The Annual Alliston Potato Festival will turn 45 this year since launching in 1972 and hold their event August 11 – 13. Still one of the most popular events in the area, the festival is essentially split between the fairgrounds and activities on Victoria Street.
Eva Martin, Director of Entertainment on the fairground field, has seen a lot of changes and improvements in the past 20 years. The festival has evolved from the early days of trips to potato farms when everything happened on the main street.
When it first started, the pancake breakfast and midway were located behind where the liquor store sits today. Over the years, the festival got too big for the Main St. and moved activities down to the fairground.
It was then that it went from being a single day event to a three day festival with businesses running events on the main street. There they have kids rides, vendors and food trucks operate in support of the local business community.
There are also vendors selling food on the fairgrounds, but most of the activity is organized by non-profit groups.
“That’s their time to raise money – you have the Knights, the Scouts, and the Lions – that’s their big fundraising time”, says Martin.
She goes on to state their objective to “give the non-profit a chance to become more aware of what’s going on and to fundraise for events that they would like to hold throughout the year.”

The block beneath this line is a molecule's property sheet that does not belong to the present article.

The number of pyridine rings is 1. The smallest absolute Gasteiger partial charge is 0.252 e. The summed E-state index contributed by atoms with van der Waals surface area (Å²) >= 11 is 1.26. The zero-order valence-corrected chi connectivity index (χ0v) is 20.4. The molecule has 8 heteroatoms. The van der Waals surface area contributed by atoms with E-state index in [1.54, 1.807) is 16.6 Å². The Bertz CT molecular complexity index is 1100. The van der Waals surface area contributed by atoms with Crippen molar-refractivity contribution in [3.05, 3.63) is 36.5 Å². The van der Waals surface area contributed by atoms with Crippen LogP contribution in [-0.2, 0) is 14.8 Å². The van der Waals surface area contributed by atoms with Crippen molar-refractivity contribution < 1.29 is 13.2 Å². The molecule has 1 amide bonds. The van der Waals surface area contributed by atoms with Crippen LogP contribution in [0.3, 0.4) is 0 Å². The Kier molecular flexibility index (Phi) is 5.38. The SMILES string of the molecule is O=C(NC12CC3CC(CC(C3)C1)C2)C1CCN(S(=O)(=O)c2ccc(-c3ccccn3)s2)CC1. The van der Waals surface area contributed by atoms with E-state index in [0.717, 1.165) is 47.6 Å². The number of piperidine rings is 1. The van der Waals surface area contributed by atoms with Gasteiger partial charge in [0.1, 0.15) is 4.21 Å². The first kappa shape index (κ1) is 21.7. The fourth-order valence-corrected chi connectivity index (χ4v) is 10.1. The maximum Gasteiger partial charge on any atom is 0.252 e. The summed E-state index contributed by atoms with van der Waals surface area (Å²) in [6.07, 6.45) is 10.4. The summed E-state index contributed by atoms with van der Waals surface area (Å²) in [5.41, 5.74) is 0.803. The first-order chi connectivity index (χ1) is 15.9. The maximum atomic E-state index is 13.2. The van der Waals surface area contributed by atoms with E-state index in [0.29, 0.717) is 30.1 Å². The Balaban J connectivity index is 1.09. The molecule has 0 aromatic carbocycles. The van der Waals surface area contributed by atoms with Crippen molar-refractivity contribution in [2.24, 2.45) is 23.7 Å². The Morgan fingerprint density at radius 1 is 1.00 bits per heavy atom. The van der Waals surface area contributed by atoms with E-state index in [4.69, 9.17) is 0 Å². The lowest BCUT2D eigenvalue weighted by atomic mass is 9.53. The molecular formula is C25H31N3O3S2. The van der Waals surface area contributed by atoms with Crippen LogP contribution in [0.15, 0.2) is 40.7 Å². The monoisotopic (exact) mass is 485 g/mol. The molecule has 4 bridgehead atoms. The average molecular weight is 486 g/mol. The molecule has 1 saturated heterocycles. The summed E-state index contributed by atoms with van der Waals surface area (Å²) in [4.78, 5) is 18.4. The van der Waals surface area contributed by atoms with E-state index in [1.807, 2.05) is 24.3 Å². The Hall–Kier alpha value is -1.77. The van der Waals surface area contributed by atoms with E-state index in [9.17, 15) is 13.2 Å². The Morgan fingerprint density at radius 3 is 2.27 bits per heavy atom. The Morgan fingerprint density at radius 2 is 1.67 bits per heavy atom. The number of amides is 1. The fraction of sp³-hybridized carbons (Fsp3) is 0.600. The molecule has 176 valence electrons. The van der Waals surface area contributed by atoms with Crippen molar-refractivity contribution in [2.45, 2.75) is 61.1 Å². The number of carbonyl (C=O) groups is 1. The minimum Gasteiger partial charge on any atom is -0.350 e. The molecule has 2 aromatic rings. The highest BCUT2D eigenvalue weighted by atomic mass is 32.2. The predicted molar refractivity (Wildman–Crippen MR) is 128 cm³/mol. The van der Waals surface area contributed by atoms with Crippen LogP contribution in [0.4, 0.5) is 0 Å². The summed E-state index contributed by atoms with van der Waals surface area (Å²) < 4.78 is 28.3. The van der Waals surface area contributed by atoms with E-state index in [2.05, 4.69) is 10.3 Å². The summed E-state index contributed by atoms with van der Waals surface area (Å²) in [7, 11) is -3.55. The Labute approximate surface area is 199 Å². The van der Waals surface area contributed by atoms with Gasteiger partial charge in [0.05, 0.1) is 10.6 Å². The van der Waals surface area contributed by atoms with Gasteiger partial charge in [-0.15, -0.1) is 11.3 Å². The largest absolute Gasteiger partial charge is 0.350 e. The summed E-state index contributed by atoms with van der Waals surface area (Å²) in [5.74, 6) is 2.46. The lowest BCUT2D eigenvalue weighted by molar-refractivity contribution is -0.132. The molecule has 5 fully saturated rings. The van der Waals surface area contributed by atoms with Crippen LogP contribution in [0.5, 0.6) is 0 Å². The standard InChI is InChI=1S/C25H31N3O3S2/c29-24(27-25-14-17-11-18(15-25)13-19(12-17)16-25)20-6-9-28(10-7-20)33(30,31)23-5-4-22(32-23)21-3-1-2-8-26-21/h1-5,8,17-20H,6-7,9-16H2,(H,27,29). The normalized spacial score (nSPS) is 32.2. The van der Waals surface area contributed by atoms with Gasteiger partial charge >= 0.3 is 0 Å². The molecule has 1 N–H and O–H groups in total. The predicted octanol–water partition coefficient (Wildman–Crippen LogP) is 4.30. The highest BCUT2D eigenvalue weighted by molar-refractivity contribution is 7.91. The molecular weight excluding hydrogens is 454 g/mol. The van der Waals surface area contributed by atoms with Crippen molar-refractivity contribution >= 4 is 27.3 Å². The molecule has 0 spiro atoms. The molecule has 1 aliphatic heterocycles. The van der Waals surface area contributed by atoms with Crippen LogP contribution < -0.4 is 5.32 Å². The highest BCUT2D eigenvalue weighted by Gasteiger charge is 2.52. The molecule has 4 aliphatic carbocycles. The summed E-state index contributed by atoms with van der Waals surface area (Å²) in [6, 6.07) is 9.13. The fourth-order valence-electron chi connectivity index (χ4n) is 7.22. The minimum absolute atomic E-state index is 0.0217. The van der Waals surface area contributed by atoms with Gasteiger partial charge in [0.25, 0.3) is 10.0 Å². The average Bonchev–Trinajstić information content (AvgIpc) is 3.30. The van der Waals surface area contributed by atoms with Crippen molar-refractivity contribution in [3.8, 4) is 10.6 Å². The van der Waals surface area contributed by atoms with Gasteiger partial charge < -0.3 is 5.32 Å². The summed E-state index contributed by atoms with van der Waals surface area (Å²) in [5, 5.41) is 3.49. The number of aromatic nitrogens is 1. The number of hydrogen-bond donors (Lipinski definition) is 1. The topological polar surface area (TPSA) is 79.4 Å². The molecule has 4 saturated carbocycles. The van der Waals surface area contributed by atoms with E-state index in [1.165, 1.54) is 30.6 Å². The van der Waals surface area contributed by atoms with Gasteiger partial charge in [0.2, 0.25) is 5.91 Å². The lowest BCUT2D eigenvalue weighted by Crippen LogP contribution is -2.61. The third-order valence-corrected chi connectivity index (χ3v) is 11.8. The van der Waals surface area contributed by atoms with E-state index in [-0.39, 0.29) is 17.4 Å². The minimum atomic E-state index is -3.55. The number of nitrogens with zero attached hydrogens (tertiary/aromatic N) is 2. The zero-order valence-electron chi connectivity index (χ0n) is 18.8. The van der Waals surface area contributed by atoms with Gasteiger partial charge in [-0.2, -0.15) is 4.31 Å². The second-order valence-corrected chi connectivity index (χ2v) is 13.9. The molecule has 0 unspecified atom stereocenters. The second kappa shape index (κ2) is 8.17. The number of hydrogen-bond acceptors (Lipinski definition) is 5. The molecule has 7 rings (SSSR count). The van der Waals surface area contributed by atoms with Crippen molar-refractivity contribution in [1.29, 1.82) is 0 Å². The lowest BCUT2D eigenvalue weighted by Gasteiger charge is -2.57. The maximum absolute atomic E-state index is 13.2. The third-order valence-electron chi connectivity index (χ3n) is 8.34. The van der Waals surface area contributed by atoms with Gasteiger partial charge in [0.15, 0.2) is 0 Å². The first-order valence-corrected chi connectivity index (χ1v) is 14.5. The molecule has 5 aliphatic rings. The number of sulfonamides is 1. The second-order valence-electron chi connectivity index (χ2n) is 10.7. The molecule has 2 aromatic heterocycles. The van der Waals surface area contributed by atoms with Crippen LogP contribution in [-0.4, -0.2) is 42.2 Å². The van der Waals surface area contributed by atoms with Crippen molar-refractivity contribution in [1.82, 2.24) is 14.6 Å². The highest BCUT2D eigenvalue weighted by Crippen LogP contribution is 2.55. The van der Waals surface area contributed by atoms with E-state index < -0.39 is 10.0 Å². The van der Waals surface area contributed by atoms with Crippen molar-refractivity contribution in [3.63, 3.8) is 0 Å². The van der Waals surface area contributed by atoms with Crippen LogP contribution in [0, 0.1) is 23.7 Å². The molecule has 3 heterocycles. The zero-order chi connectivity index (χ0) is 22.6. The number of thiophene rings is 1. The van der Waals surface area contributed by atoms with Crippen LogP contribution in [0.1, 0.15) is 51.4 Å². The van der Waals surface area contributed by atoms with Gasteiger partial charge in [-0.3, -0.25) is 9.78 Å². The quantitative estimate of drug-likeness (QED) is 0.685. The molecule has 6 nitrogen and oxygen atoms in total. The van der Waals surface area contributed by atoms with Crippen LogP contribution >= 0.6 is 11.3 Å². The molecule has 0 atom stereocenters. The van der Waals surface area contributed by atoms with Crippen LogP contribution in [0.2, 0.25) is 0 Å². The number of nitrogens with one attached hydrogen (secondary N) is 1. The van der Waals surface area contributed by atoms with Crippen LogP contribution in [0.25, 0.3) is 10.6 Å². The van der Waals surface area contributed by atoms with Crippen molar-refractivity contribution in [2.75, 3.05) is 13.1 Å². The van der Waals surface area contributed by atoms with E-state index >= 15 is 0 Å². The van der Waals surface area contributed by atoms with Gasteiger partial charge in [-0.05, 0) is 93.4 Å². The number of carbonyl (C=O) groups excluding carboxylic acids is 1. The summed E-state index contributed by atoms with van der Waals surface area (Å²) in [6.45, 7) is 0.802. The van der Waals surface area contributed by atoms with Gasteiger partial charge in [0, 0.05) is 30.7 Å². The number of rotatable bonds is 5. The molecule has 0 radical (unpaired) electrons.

The festival supports different groups each year, based on the need and their ability to help out, according to Martin.
“At the end of the year when we find out what our profit is and how much of that can we give back to the community. Sometimes we give more, and sometimes we give less, depending on what kind of year we had but we always do try to give something back to the community.”
Last year they supported the Alliston Legion in making murals on the Memorial Arena, for example, and also put funds aside for their own use.
“We try to keep a little fund for rainy weekends because we’re a non-profit, we don’t get money from the town, we have to raise the money for the expense of the potato festival,” explained Martin.
This year, festival goers can look forward to the widely popular Baby Show along with the Dog Agility show, laser tag and a science tent. The tent will have five stations set up for kids to visit for two days when they aren’t painting a car with their parents.
“We give the kids and adults a little bit of paint and some brushes and we get a car from Early’s Auto Parts and they can paint whatever part of the car they want,” says Martin.
“If you want to come down and enjoy the fairgrounds without going to the midway, you can. You can pay your five bucks to come in, enjoy what’s taking place at the fairground for free,” states Martin.
ABIA Victoria Street Events is also a major part of the weekend with approximately 40,000 visitors throughout the day. It all kicks off Friday evening with the Alliston Rotary Parade along Victoria Street in the downtown core.
“You won’t want to miss this year’s 44th Alliston Potato Festival as there are events for both the Young and the Young at Heart. It’s a Family Tradition that the whole town participates in,” says Linda Spurr, Alliston BIA General Manager.